by Molly Ivins
great. The most important thing to happen in politics in years and it has a sexy name like "the non-severability clause" of the equally sexy-sounding campaign finance reform bill. Try selling the passionate importance of that one: "Give me severability or give me death!"
While the U.S. Senate lurches toward campaign finance reform, with everything riding on this one obscure provision, we've got flaking Democrats (thanks, Sen. Clinton) and cockroaching Republicans (to cockroach -- a Texas political verb stemming from longtime UT coach Darrell Royal's observation that the trouble with cockroaches isn't "what they eat and carry off; it's what they fall into and mess up"). And one glorious demagogue in Sen. Mitch McConnell of Kentucky.
Meanwhile, the administration's "Back to the Future" approach to everything took fresh wing when Veep Dick Cheney appeared on television to tout a solution to our energy problems: nuclear power! "If you want to do something about carbon dioxide emissions, then you ought to build nuclear power plants, because they don't emit any."
How true. They just have this one small downside: They leave highly radioactive waste that has a half-life of tens of thousands of years, and no one has figured out a way to dispose of it safely. Mankind produces other garbage, including toxic garbage, that we don't know how to dispose of or disarm, but nothing that's this dangerous for this long.
We have been proceeding on the cheerful Micawberite theory that "something will turn up," but you can't buy insurance on that. To most people, producing increasingly huge piles of radioactive waste -- which have already polluted places like Hanford, Wash.; the Savannah River Site in South Carolina; Oak Ridge, Tenn.; and Paducah, Ky. -- just doesn't seem ... smart.
The Bush administration is currently considering a plan to cut $400 million from the clean-up funds for recycled uranium sites for nuclear weapons and power while the costs of clean-up are still escalating.
If you think we've got NIMBY (not in my backyard) problems now, try building a new nuke power plant. As our experience in Texas has shown, nukes are not cost-effective; financial disaster is closer to the mark.
(I always thought we could solve the NIMBY problem by building power plants, chemical plants and such in the backyards of their CEOs and directors. People who explain to you that life involves risk, and that we should all be prepared to face some risks for the greater good, should be required to name which one of their children they want to see exposed to the risk in question.)
This oilman-heavy administration is looking for solutions in oil, gas and coal -- the extractive industries. That there might be a better way to do it does not seem to register on their radar. Just for starters, the current Harper's index of useful numbers in the magazine of that name offers:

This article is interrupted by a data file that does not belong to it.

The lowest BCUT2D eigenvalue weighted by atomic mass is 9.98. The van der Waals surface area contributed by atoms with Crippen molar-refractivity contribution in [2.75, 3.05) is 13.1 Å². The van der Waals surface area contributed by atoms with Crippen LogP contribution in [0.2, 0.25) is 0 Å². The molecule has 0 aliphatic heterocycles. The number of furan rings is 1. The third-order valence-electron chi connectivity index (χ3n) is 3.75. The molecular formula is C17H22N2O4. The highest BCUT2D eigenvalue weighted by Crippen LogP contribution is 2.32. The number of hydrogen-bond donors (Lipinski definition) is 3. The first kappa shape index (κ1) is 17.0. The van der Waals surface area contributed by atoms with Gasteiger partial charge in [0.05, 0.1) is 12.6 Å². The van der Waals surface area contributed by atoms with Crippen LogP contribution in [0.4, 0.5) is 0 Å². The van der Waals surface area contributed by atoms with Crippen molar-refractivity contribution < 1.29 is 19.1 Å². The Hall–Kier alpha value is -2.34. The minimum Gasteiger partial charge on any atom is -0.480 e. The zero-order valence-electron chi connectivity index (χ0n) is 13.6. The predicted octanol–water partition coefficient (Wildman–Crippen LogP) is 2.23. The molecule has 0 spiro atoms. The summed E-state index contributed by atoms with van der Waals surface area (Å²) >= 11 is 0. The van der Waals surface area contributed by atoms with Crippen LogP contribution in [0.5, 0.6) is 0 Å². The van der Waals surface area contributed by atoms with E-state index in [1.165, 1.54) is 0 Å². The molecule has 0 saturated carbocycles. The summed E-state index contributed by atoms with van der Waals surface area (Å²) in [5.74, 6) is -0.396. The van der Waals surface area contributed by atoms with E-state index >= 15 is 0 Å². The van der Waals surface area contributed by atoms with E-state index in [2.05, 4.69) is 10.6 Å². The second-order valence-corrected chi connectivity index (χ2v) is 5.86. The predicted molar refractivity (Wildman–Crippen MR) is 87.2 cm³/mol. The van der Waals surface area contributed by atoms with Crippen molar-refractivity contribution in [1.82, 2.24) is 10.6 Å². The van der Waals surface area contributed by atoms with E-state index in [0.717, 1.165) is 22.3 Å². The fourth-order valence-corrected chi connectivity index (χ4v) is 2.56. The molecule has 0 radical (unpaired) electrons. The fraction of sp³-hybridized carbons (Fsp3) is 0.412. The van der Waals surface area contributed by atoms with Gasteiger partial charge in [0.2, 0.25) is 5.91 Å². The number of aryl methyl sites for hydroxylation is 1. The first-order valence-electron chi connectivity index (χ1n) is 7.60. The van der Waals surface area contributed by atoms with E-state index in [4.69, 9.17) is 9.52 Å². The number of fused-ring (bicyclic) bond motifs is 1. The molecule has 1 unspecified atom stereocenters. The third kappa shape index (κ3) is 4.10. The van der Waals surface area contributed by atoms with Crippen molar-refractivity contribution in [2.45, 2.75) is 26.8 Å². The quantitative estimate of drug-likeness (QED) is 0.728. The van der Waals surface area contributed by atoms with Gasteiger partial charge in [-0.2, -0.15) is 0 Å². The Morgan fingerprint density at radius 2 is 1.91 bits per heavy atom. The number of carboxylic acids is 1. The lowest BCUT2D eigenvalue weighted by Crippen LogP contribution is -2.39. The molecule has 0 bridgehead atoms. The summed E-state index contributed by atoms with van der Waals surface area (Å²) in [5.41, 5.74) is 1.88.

In his speech in Detroit on Tuesday, Bush was touting education and said: "Our people must read better. They must calculate faster and more accurately. They must understand science more deeply."
Good advice for everyone, including the president.
His budget math doesn't add up. He seems to think that the only way to solve energy problems is by degrading the environment, and let's not get started on his reading problem. (I did like his new word, "Hispanically," though -- I feel that's a contribution.)
The concept of investing in renewable energy resources -- solar, hydro, steam, wind -- seems not to impinge on our current leadership. Yet it is perfectly feasible and much cheaper than such pets of the extractive industries as mining shale oil.
New Zealand, admittedly a land blessed with hydro resources, has invested heavily in renewable energy. It gets 67.9 percent of its total electricity from hydroelectric sources.
On another topic entirely, Bill Moyers had a stunning documentary on PBS on Monday night. If you missed it, try to catch the rerun.
"Trade Secrets" is based on a mountain of documents from the chemical industry making it appallingly clear that the industry knew the dangers of PCBs, benzene and other highly toxic products years before they told their own workers or the public. Chemical industry reps promptly complained that they had not been included in the documentary. (They were on a post-program panel.)
Hell, the entire program is based on their words. What more do they want?
Some reviewers reacted with a been-there, done-that ennui -- hey, this is just more corporate evil-doing, just like the tobacco companies, nothing new here. And our friends in the risk-benefit racket are giving us the old "no progress without pain" line.
Again, I'd just want them to choose which one of their children they want breathing benzene fumes and standing in PCBs.
March 29, 2001 (http://www.monitor.net/monitor) All Rights Reserved. Contact email@example.com for permission to use in any format.
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